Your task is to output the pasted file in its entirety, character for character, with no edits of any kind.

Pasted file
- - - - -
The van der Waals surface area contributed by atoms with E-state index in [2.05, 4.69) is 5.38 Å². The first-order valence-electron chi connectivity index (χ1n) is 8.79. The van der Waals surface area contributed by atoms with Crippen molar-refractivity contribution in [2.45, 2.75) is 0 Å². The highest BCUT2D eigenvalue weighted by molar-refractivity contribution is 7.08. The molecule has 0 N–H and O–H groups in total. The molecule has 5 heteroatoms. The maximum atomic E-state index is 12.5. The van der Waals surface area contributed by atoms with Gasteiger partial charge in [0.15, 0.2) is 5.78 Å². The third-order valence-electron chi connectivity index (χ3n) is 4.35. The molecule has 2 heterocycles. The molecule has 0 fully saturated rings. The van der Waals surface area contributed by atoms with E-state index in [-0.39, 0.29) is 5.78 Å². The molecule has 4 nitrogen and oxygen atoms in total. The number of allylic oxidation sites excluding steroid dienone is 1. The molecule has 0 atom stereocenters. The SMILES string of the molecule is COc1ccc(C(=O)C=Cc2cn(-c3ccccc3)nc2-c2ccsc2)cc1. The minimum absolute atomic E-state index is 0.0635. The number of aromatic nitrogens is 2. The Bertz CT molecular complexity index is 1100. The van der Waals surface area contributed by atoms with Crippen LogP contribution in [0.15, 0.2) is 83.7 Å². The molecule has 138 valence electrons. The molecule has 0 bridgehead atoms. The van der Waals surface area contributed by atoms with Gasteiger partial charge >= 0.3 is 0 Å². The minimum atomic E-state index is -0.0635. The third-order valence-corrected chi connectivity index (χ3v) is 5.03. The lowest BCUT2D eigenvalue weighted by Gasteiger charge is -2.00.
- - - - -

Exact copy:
The van der Waals surface area contributed by atoms with E-state index in [2.05, 4.69) is 5.38 Å². The first-order valence-electron chi connectivity index (χ1n) is 8.79. The van der Waals surface area contributed by atoms with Crippen molar-refractivity contribution in [2.45, 2.75) is 0 Å². The highest BCUT2D eigenvalue weighted by molar-refractivity contribution is 7.08. The molecule has 0 N–H and O–H groups in total. The molecule has 5 heteroatoms. The maximum atomic E-state index is 12.5. The van der Waals surface area contributed by atoms with Gasteiger partial charge in [0.15, 0.2) is 5.78 Å². The third-order valence-electron chi connectivity index (χ3n) is 4.35. The molecule has 2 heterocycles. The molecule has 0 fully saturated rings. The van der Waals surface area contributed by atoms with E-state index in [-0.39, 0.29) is 5.78 Å². The molecule has 4 nitrogen and oxygen atoms in total. The number of allylic oxidation sites excluding steroid dienone is 1. The molecule has 0 atom stereocenters. The SMILES string of the molecule is COc1ccc(C(=O)C=Cc2cn(-c3ccccc3)nc2-c2ccsc2)cc1. The minimum absolute atomic E-state index is 0.0635. The number of aromatic nitrogens is 2. The Bertz CT molecular complexity index is 1100. The van der Waals surface area contributed by atoms with Crippen LogP contribution in [0.15, 0.2) is 83.7 Å². The molecule has 138 valence electrons. The molecule has 0 bridgehead atoms. The van der Waals surface area contributed by atoms with Gasteiger partial charge >= 0.3 is 0 Å². The minimum atomic E-state index is -0.0635. The third-order valence-corrected chi connectivity index (χ3v) is 5.03. The lowest BCUT2D eigenvalue weighted by Gasteiger charge is -2.00.